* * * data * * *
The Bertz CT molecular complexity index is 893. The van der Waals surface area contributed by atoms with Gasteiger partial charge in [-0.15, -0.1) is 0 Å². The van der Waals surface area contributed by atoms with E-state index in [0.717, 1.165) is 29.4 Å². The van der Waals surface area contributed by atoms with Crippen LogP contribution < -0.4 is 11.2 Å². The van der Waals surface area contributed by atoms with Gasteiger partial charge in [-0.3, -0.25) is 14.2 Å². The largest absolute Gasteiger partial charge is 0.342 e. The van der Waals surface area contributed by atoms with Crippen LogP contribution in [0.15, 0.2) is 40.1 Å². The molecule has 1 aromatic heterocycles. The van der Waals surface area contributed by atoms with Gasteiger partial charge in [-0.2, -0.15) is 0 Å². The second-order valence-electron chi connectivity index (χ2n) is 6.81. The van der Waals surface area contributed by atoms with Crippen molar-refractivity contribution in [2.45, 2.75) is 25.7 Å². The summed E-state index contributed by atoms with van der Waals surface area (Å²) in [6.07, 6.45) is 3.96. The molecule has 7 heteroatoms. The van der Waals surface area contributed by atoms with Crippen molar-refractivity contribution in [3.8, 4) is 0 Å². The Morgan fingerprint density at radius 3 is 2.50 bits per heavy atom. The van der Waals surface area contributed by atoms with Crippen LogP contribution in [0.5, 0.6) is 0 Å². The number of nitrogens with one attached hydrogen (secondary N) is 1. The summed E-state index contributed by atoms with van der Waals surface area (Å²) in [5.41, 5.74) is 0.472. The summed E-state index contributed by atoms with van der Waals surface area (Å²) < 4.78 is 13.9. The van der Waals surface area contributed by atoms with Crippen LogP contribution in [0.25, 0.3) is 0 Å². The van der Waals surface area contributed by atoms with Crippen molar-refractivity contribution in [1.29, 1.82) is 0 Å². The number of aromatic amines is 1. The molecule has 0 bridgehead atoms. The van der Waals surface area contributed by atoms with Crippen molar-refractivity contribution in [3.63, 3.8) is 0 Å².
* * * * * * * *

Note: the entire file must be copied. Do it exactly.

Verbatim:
The Bertz CT molecular complexity index is 893. The van der Waals surface area contributed by atoms with Gasteiger partial charge in [-0.15, -0.1) is 0 Å². The van der Waals surface area contributed by atoms with E-state index in [0.717, 1.165) is 29.4 Å². The van der Waals surface area contributed by atoms with Crippen LogP contribution < -0.4 is 11.2 Å². The van der Waals surface area contributed by atoms with Gasteiger partial charge in [-0.3, -0.25) is 14.2 Å². The largest absolute Gasteiger partial charge is 0.342 e. The van der Waals surface area contributed by atoms with Crippen LogP contribution in [0.15, 0.2) is 40.1 Å². The molecule has 1 aromatic heterocycles. The van der Waals surface area contributed by atoms with Gasteiger partial charge in [-0.2, -0.15) is 0 Å². The second-order valence-electron chi connectivity index (χ2n) is 6.81. The van der Waals surface area contributed by atoms with Crippen molar-refractivity contribution in [2.45, 2.75) is 25.7 Å². The summed E-state index contributed by atoms with van der Waals surface area (Å²) in [6.07, 6.45) is 3.96. The molecule has 7 heteroatoms. The van der Waals surface area contributed by atoms with Crippen molar-refractivity contribution in [3.8, 4) is 0 Å². The Morgan fingerprint density at radius 3 is 2.50 bits per heavy atom. The van der Waals surface area contributed by atoms with Crippen LogP contribution in [0.5, 0.6) is 0 Å². The number of nitrogens with one attached hydrogen (secondary N) is 1. The summed E-state index contributed by atoms with van der Waals surface area (Å²) in [5.41, 5.74) is 0.472. The summed E-state index contributed by atoms with van der Waals surface area (Å²) < 4.78 is 13.9. The van der Waals surface area contributed by atoms with Crippen LogP contribution in [0.25, 0.3) is 0 Å². The van der Waals surface area contributed by atoms with Crippen molar-refractivity contribution in [1.29, 1.82) is 0 Å². The number of aromatic amines is 1. The molecule has 0 bridgehead atoms. The van der Waals surface area contributed by atoms with Crippen molar-refractivity contribution in [3.63, 3.8) is 0 Å².